Moroccanoil recently announced the famous face of its #InspiredByWomen campaign, 27-year-old English lingerie model, Rosie Huntington-Whiteley best known by Victoria’s Secret.
The tagline of its campaign reads, INSPIRED: A Series that discovers beauty through inspiration. Since its inception, the popularity of Moroccanoil—a nutrient-rich, Vitamin-E-infused antioxidant to replenish hair and skin—has grown beyond the borders of Morocco (though the particular brand was founded in Israel) and into the cosmetic cabinets of the Western world. Moroccanoil has thrived at the forefront of the media landscape stretching most corners of the world.
Its INSPIRED series has yet to discover, however, “beauty through inspiration” in just one corner of the world—in fact, the only place in the world where Moroccanoil’s key ingredient is endemic—that is the Argan forests of the Moroccan southwest, so rare to the region that UNESCO has designated it a Bioshere Reserve for its Argan recognized as “Liquid Gold.”
The Argan forest provides a living for about three million people, 2.2 million of whom are in rural areas. Atthe Marjana Co-Operative Project along the road between the tourism capital, Marrakech, and fishing town, Essaouira, widowed, divorced and domestically abused women find educational and childcare benefits, a roof over their heads and financial independence.
Inside the isolated building, women sit on bright Berber rugs doing their daily grind. The intensive process requires approximately 50 kilos of Argan nuts and about 20 hours of work to produce just half a liter of the finished oil. First the nut is husked from its dark shell by being cracked between two large rocks. The smooth caramel colored pits are then ground into a paste, kneaded or pressed with water to extract the oil. After decanting and filtering, the oil is ready. Marjana women work completely by hand without mechanical presses adopted by Western operations.
I spent time with one woman at the cooperative. Her drab hair was pasted to her neck with sweat. Among gray curls, gold tresses peaked through revealing her youth— lost from labor. Her skin was a russet color and her palms a pallid pigment, though one was tinted cherry from the strain of her fingers as she worked, cracking each kernel. Neither her hair nor skin has had the chance to reap Argan’s benefits like Rosie Huntington’s. But her strength of mind and resilience to be her own best and independently support herself is truly the “beauty through inspiration” to which Moroccanoil’s campaign has paid no mind. And thus the Western world knows little of it. Rather we’re sales-hypnotized consumers spellbound by the blonde Victoria’s Secret model whom we’re aspiring to look like with Argan-instilled products.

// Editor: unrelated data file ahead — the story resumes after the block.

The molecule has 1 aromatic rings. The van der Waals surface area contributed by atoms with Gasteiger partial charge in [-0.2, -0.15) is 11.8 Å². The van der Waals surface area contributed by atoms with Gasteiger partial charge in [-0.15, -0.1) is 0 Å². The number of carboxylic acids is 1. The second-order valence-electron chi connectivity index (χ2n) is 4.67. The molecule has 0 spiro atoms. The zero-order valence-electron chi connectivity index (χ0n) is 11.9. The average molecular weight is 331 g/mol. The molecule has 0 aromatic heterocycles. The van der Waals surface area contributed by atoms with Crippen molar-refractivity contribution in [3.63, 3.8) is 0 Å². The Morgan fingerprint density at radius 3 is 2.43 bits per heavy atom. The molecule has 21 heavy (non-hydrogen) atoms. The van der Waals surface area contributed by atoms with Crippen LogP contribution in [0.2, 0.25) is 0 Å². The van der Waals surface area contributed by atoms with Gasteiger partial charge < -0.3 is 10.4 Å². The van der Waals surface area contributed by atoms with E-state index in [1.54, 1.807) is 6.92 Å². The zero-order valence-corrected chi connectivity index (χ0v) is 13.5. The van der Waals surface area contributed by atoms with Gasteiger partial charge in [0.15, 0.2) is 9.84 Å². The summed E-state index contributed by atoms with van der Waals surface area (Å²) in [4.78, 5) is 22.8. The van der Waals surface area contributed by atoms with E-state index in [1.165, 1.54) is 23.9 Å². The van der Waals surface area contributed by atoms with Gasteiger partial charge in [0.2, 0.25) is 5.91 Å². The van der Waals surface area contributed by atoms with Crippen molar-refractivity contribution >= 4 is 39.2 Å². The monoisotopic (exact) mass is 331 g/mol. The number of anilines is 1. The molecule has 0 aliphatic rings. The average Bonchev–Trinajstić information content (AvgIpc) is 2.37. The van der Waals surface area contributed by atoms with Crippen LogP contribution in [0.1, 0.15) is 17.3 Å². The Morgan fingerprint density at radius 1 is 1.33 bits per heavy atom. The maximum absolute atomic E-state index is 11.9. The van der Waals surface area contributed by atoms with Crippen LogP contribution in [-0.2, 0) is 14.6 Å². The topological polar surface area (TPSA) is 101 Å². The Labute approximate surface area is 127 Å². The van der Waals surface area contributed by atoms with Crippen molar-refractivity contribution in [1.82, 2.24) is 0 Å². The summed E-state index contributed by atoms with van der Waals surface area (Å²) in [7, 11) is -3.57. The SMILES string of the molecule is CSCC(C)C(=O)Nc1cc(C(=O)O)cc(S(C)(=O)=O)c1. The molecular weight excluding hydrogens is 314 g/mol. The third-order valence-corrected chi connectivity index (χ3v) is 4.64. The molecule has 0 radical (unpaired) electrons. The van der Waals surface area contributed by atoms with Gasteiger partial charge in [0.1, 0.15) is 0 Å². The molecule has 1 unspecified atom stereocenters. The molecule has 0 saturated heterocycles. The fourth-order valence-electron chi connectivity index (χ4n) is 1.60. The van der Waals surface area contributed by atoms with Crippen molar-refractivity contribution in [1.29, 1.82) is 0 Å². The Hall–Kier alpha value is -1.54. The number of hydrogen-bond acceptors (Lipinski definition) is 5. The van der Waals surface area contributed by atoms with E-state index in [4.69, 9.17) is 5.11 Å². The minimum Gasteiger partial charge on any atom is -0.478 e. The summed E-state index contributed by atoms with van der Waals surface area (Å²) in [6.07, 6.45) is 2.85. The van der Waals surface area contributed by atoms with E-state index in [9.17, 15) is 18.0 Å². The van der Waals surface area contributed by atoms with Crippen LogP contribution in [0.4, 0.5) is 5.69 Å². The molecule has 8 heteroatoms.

Moroccanoil is the pioneer and industry leader of luxury oil-infused hair care and bodycare products. The company can afford to bring in Huntington to promote its products. Yes, Huntington is beautiful and, yes, her skin and hair are evidence of Moroccanoil’s efficacy. That is the sole purpose of a marketing campaign, and it makes sense.
But perhaps an already-lucrative cosmetic company like Moroccanoil that can afford a famous face should take the first step in defining beauty by more than long, blonde hair and blemish-free skin. We’re in an era when an entire culture of blogs, ad campaigns and as-is selfies are screaming that we are enticed to products for reasons beyond our looks—we’re drawn to the strength of mind and resilience of the women who are at the core of Moroccanoil’s production, but ignored.
Perhaps the more important message Moroccanoil should promote is to be the best you—like the Marjana woman.
Huntington, a successful, career-minded 27-year-old said it herself in a press release. She said, “I realized early on that nothing lasts forever, especially as a model—you have to build something for yourself from it. Looks go and you fade. Modeling is short lived.”
She is no different than the Berber woman—both hard-working to support themselves. That is what makes her both beautiful and inspiring.